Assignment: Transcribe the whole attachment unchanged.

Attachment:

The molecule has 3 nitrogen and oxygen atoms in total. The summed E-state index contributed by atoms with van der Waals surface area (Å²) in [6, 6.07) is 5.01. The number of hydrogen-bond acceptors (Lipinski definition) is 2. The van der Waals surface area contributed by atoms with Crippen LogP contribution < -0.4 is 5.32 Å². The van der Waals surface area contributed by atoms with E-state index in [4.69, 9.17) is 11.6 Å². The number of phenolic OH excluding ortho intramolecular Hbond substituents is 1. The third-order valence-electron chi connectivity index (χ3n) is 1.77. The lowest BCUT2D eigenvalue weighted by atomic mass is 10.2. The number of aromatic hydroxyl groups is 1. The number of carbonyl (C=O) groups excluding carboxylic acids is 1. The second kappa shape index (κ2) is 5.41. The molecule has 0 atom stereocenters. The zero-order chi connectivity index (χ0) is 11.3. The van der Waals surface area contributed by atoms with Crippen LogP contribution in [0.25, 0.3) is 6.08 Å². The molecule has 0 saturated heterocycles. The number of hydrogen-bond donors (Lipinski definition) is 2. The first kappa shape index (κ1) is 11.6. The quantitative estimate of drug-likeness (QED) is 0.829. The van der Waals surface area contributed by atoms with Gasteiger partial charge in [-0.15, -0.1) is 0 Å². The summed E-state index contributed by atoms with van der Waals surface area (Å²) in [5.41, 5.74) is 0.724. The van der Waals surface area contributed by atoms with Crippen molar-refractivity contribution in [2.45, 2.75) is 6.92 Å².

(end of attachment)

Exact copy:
The molecule has 3 nitrogen and oxygen atoms in total. The summed E-state index contributed by atoms with van der Waals surface area (Å²) in [6, 6.07) is 5.01. The number of hydrogen-bond acceptors (Lipinski definition) is 2. The van der Waals surface area contributed by atoms with Crippen LogP contribution < -0.4 is 5.32 Å². The van der Waals surface area contributed by atoms with E-state index in [4.69, 9.17) is 11.6 Å². The number of phenolic OH excluding ortho intramolecular Hbond substituents is 1. The third-order valence-electron chi connectivity index (χ3n) is 1.77. The lowest BCUT2D eigenvalue weighted by atomic mass is 10.2. The number of aromatic hydroxyl groups is 1. The number of carbonyl (C=O) groups excluding carboxylic acids is 1. The second kappa shape index (κ2) is 5.41. The molecule has 0 atom stereocenters. The zero-order chi connectivity index (χ0) is 11.3. The van der Waals surface area contributed by atoms with Crippen LogP contribution in [0.25, 0.3) is 6.08 Å². The molecule has 0 saturated heterocycles. The number of hydrogen-bond donors (Lipinski definition) is 2. The first kappa shape index (κ1) is 11.6. The quantitative estimate of drug-likeness (QED) is 0.829. The van der Waals surface area contributed by atoms with Gasteiger partial charge in [-0.15, -0.1) is 0 Å². The summed E-state index contributed by atoms with van der Waals surface area (Å²) in [5.41, 5.74) is 0.724. The van der Waals surface area contributed by atoms with Crippen molar-refractivity contribution in [2.45, 2.75) is 6.92 Å².